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Reusable Database Connection Job

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Reusable Database Connection Job

This tutorial explains how to create a reusable Job for establishing a shared connection to a MySQL Database. The principles employed here may be used for any database vendor, and many other types of data source. This tutorial is part of our series on writing reusable Jobs that will support you in your Job development and help you towards your goal of writing maintainable, reliable and reusable code that you write once and use many.

Download this Tutorial

You may Download this Tutorial and import it in to a Talend Project of your choice. This tutorial supports Talend 5.2.2 and above. This tutorial is work in progress. Please check back later for an updated tutorial. This tutorial was last updated 7th April 2014.



The reusable Job LibMySQLSharedConnection makes use of the Job LibContextReader. For more information on LibContextReader, read our tutorial Reusable Context Load Job. Everything that you need is included in the download.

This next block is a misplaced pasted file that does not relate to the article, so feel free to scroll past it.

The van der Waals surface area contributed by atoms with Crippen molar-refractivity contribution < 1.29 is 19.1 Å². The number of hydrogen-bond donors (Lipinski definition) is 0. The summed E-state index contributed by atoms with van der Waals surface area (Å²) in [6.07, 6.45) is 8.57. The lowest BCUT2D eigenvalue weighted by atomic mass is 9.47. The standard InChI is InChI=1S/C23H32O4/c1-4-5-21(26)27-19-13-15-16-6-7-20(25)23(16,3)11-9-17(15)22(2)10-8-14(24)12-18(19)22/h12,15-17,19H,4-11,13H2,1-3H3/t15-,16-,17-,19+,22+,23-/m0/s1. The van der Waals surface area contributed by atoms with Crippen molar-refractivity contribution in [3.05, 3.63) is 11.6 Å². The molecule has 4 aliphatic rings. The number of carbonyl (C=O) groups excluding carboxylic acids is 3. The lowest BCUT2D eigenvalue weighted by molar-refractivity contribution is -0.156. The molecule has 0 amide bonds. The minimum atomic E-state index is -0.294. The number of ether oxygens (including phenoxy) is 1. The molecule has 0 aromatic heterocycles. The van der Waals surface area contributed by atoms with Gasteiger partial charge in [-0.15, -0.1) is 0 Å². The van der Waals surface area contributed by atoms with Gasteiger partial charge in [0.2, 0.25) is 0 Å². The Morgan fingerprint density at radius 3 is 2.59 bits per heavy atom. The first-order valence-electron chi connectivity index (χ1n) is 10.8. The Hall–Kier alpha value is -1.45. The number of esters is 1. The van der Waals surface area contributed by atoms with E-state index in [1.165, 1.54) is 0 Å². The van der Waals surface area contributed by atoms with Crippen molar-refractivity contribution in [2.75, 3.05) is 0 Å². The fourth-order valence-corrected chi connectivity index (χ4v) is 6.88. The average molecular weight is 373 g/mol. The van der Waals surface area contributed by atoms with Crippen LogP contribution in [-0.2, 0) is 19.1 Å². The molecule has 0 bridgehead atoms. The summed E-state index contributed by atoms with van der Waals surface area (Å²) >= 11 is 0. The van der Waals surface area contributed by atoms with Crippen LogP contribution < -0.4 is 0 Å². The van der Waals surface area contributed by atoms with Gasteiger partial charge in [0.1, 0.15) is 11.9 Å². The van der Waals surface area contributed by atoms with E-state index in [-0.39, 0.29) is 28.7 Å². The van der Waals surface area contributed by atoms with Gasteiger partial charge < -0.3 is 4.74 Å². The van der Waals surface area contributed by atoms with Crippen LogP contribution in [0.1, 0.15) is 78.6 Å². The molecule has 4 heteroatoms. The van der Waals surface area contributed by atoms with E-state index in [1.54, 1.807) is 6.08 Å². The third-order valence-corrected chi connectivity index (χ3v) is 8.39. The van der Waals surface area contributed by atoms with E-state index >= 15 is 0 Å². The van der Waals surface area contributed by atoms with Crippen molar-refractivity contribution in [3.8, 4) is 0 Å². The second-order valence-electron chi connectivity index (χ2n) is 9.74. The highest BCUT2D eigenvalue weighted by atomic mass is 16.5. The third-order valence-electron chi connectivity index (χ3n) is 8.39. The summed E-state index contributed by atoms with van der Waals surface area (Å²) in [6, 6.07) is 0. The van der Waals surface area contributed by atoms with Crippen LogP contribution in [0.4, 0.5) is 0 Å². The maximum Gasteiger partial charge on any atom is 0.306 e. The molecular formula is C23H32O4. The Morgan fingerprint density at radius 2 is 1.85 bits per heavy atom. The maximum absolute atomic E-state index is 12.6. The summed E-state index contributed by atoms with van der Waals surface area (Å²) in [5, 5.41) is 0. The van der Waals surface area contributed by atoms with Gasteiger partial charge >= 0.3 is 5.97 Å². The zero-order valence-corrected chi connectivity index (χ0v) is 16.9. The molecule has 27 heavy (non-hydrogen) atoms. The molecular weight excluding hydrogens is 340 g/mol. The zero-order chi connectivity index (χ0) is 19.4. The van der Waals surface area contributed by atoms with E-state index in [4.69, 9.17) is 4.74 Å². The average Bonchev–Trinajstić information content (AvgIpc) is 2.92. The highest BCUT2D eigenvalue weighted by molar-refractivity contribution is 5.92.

You will need access to a MySQL Database. You may, of course, customise LibMySQLSharedConnection to work with a database vendor of your choice; however, you may find it helpful to get this tutorial running with MySQL, first.

The example Job ReadMySQLDatabase requires access to some specific tables, using the specified accounts and schemas. You may, of course, amend these to suit the database that is available to you. If you are able to create the accounts, schemas and tables that are used by this example, then this may be beneficial to you understanding this Job, quickly.

Example Job

The following screenshot shows the example Job, ReadMySQLDatabase. This is a simple Job to create, that establishes two separate, shared, MySQL Database Connections. From one of these connections, a MySQL catalogue table is read, with some simple mapping being performed. From the second connection, two custom tables are read. Data is retieved using tMysqlInput Components and all output is displayed using tLogRow Components.

If you download this tutorial, you should be able to run the Job; however, it is unlikely that you will have the correct database connections, schemas or tables. This tutorial will explain how to create these so that you can run this tutorial "as is", or you may choose to modify the tutorial to suit your own environment.

The key aspect to understanding this tutorial is that this sample Job employs the Job LibMySQLSharedConnection to stablish a shared MySQL Database Connection. This Job, in turn, uses LibContextReader to load the MySQL connection parameters. LibMySQLSharedConnection may be used to establish multiple MySQL connections within the same parent Job, and you may use the principles shown here, to connect to the database vendor of your choice.

Image 1